2) The second topic she considered highlights the role that some trans people play in caring for their parents and seniors. Robinson explains that given stigmas associated with transgender people, it is challenging to find life partners. Many trans women grow to become the sole caretakers of their parents. “When we meet a trans woman, the last thing that we do is think they may be the caretaker of a family member, I think this is an extremely important aspect of how we support our communities; especially since family is at the center of Latinx identity. By supporting trans people, we are helping the members of our senior community, who depend on them, to survive and thrive.”
1) The first topic, and the topic that she will discuss as a Fire Starter, encourages cisgender women to stand up for transgender women. This initiative aims to improve the health and wellness of transgender and also cisgender people, by reducing the implications of HIV within their communities. She explains that “Some men and women are trained to reject LGBTQ+ issues and some perpetuate hate because of internalized transphobia.” This creates “a more hostile environment for trans people”. Consequently, she says, “We’re pushed into the shadows—with many implications to our well-being.” She continues to explain that while some men may hide their relationships with trans women, they “are indeed engaging in relationships with trans women—who already have a high prevalence of sexually transmitted infections within their community—because of systemic marginalization. These men are more likely to be exposed to HIV, and continue to have relationships with ciswomen—and may spread it. Our health issues are the same health issues.”
Amplify’s mission is critical to the advancement of the Latinx community, and Endicott College is grateful for the opportunity to elevate this platform. Endicott’s Misselwood Events, in partnership with our Audio Visual department, will be hosting the conference—providing virtual support. Although the team typically hosts oceanfront events, Misselwood pivoted its delivery modalities and has begun to deliver moderated and supported Zoom sessions for a group of up to 250 participants. The team takes care of technology and audience questions and provides a moderator to view and manage the chat room, and a trained audiovisual technician will monitor security and handle simple issues. They also assist with planning and coordinating events.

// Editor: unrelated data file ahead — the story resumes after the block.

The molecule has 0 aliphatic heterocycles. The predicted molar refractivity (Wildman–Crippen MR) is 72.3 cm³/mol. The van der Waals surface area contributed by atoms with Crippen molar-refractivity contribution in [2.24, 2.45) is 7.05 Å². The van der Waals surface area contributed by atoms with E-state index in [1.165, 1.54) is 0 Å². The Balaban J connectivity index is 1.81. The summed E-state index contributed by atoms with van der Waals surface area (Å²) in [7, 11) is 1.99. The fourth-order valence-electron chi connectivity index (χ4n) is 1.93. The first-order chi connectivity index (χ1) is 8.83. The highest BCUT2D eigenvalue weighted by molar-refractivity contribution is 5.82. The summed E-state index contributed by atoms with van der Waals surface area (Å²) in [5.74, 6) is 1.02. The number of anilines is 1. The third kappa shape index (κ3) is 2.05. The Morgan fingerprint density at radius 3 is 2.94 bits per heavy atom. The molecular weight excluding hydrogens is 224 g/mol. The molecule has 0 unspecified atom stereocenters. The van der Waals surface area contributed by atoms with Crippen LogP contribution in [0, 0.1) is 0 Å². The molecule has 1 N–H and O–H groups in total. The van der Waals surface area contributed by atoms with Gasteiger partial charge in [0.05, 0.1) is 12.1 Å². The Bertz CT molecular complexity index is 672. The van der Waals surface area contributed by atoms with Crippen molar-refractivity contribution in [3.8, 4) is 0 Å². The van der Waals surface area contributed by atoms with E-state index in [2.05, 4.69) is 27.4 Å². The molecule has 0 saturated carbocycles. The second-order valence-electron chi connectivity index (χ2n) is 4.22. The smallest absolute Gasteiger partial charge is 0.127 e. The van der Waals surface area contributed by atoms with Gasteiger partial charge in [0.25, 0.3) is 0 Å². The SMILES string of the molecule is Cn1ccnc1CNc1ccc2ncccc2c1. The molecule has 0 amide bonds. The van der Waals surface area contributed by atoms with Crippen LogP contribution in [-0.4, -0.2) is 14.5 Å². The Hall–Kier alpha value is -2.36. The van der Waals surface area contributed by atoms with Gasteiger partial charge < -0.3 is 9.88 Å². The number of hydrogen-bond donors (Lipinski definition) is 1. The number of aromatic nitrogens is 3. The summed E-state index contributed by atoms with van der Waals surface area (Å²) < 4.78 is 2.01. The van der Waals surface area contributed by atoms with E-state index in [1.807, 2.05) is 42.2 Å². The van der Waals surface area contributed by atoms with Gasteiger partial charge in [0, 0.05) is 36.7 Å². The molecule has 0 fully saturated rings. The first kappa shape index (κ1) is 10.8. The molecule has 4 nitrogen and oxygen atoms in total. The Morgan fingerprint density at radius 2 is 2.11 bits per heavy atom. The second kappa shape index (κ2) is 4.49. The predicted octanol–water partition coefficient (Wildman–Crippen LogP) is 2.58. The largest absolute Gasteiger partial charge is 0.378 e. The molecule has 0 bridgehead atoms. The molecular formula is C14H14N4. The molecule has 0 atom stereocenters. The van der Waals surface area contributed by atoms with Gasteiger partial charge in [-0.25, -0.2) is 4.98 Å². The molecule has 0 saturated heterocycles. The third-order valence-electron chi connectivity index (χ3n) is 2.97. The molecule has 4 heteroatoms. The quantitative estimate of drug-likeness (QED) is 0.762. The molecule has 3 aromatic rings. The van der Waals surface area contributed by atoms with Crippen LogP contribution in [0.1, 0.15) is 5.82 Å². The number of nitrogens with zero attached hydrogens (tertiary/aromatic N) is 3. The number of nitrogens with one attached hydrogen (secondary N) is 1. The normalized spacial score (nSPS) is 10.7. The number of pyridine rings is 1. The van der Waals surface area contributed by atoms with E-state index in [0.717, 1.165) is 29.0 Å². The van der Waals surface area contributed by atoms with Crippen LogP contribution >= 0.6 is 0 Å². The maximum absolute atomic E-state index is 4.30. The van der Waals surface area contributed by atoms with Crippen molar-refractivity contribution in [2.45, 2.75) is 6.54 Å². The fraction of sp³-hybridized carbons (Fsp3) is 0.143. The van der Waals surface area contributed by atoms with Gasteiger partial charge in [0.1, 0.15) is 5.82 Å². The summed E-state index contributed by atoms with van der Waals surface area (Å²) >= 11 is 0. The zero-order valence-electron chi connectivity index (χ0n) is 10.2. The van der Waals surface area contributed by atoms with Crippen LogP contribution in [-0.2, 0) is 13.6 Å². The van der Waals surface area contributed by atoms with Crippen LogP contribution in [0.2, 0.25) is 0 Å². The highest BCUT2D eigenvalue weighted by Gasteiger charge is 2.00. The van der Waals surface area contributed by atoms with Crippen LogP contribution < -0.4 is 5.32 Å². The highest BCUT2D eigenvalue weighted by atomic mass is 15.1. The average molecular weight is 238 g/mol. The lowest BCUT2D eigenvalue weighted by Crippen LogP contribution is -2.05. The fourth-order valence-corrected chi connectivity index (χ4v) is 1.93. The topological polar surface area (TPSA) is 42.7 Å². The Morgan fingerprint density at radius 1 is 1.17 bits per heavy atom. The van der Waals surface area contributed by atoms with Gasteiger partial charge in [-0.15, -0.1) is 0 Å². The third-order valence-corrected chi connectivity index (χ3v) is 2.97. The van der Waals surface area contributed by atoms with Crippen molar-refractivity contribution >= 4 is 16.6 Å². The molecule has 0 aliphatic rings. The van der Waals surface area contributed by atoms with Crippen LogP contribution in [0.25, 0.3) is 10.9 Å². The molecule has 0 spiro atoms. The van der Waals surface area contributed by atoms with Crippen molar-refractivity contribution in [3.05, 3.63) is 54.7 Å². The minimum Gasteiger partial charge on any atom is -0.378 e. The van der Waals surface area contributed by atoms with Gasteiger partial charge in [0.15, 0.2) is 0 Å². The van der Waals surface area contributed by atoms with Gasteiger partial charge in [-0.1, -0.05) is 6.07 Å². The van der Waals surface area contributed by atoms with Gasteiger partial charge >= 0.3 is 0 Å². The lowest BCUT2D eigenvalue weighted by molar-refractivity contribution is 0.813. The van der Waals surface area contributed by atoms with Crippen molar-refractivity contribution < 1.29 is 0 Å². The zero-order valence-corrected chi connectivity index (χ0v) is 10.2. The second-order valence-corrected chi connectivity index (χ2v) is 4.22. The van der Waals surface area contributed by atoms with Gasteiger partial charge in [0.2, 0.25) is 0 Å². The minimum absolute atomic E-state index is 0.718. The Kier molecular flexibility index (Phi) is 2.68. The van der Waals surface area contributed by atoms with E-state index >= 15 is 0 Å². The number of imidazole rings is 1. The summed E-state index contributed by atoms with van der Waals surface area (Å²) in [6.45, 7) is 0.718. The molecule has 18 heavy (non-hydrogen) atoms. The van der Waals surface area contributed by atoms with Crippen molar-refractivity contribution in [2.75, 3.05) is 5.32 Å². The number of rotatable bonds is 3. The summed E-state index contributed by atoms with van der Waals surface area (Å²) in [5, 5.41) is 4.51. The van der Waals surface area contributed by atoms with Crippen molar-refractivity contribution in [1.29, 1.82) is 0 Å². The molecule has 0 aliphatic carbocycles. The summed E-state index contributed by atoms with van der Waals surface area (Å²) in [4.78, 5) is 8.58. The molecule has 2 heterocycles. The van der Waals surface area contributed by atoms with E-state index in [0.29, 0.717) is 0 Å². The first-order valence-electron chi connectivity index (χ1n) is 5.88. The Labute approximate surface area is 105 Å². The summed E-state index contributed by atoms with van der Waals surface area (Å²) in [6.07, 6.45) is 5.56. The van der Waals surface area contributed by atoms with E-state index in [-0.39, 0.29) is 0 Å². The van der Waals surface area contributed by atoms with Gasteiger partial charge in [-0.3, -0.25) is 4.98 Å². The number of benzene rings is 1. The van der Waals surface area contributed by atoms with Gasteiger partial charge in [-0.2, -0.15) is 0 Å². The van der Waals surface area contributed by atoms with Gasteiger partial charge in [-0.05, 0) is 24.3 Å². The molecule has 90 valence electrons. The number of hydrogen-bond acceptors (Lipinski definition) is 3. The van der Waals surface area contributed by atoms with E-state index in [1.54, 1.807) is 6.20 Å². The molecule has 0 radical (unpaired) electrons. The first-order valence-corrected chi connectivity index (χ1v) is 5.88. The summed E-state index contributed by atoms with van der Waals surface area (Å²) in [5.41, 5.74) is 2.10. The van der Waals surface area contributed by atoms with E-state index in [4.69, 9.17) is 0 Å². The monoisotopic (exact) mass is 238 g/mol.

Eileen Geyer, the Executive Director of Misselwood Events says, “While the Amplify Conference is a much larger platform than we are generally working with, Misselwood Events and Endicott College considered the importance of the conference an opportunity to promote the event’s mission, and committed our resources to ensure its success. I know I speak for myself and my team, when I say we are very excited to be a part of this event!”
Sendy Vaughn Suazo, the Community Outreach and Recruitment Coordinator for Endicott’s Van Loan School of Professional Studies is volunteering for the Amplify Conference, and made the connection. Suazo says, “Finding out that Misselwood had this entity was excellent. It is a wonderful opportunity for Endicott to work with the Latinx community.” Suazo is coordinating the event’s ambassadors, “ensuring that everything flows smoothly.”
Endicott is proud to be raising the voices of our Gulls. Robinson is on our Alumni Council, and is assisting with the DEI initiatives that the Council will be rolling out. She notes that, “The alumni population is a fantastic resource for Endicott to rise as a leader in diversity and I think it’s underutilized.” She is looking into more ways to participate in the College’s clubs, and would like to facilitate a discussion within the community, by conducting a reading of White Fragility, by Robin DiAngelo.
Robinson also serves on the board of Fenway Health, “The mission of Fenway Health is to enhance the well-being of the LGBTQIA+ community and all people in our neighborhoods and beyond through access to the highest quality health care, education, research and advocacy.”
*Main/top photo: Via Ruby Wallau, Staff Photographer, Northeastern University
*Inset photo: Endicott College Alumni Council at Endicott College President, Steven R. DiSalvo, Ph.D.’s Post-Inauguration Dinner